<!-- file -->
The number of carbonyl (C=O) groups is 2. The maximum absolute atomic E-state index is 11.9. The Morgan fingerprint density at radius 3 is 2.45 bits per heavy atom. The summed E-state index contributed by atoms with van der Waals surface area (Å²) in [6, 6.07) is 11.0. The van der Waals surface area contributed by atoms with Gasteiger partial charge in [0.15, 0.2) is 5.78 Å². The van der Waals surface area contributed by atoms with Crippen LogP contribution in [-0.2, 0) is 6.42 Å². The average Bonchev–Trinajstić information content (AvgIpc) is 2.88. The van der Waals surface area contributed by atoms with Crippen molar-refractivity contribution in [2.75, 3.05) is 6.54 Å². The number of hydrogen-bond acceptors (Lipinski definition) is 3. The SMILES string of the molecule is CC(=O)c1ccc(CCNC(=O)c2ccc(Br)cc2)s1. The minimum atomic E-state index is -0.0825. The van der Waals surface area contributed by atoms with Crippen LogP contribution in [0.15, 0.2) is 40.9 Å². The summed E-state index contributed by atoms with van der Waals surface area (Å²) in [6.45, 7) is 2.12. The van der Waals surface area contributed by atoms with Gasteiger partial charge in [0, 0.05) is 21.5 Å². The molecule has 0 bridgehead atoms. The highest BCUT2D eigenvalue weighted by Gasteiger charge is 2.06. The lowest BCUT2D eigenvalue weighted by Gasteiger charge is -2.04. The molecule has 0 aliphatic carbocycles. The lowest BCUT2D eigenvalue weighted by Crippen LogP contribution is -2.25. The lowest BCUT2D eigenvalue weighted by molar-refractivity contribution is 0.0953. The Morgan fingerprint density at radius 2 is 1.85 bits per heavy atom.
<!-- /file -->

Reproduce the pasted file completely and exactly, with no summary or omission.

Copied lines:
The number of carbonyl (C=O) groups is 2. The maximum absolute atomic E-state index is 11.9. The Morgan fingerprint density at radius 3 is 2.45 bits per heavy atom. The summed E-state index contributed by atoms with van der Waals surface area (Å²) in [6, 6.07) is 11.0. The van der Waals surface area contributed by atoms with Gasteiger partial charge in [0.15, 0.2) is 5.78 Å². The van der Waals surface area contributed by atoms with Crippen LogP contribution in [-0.2, 0) is 6.42 Å². The average Bonchev–Trinajstić information content (AvgIpc) is 2.88. The van der Waals surface area contributed by atoms with Crippen molar-refractivity contribution in [2.75, 3.05) is 6.54 Å². The number of hydrogen-bond acceptors (Lipinski definition) is 3. The SMILES string of the molecule is CC(=O)c1ccc(CCNC(=O)c2ccc(Br)cc2)s1. The minimum atomic E-state index is -0.0825. The van der Waals surface area contributed by atoms with Crippen LogP contribution in [0.15, 0.2) is 40.9 Å². The summed E-state index contributed by atoms with van der Waals surface area (Å²) in [6.45, 7) is 2.12. The van der Waals surface area contributed by atoms with Gasteiger partial charge in [0, 0.05) is 21.5 Å². The molecule has 0 bridgehead atoms. The highest BCUT2D eigenvalue weighted by Gasteiger charge is 2.06. The lowest BCUT2D eigenvalue weighted by Gasteiger charge is -2.04. The molecule has 0 aliphatic carbocycles. The lowest BCUT2D eigenvalue weighted by Crippen LogP contribution is -2.25. The lowest BCUT2D eigenvalue weighted by molar-refractivity contribution is 0.0953. The Morgan fingerprint density at radius 2 is 1.85 bits per heavy atom.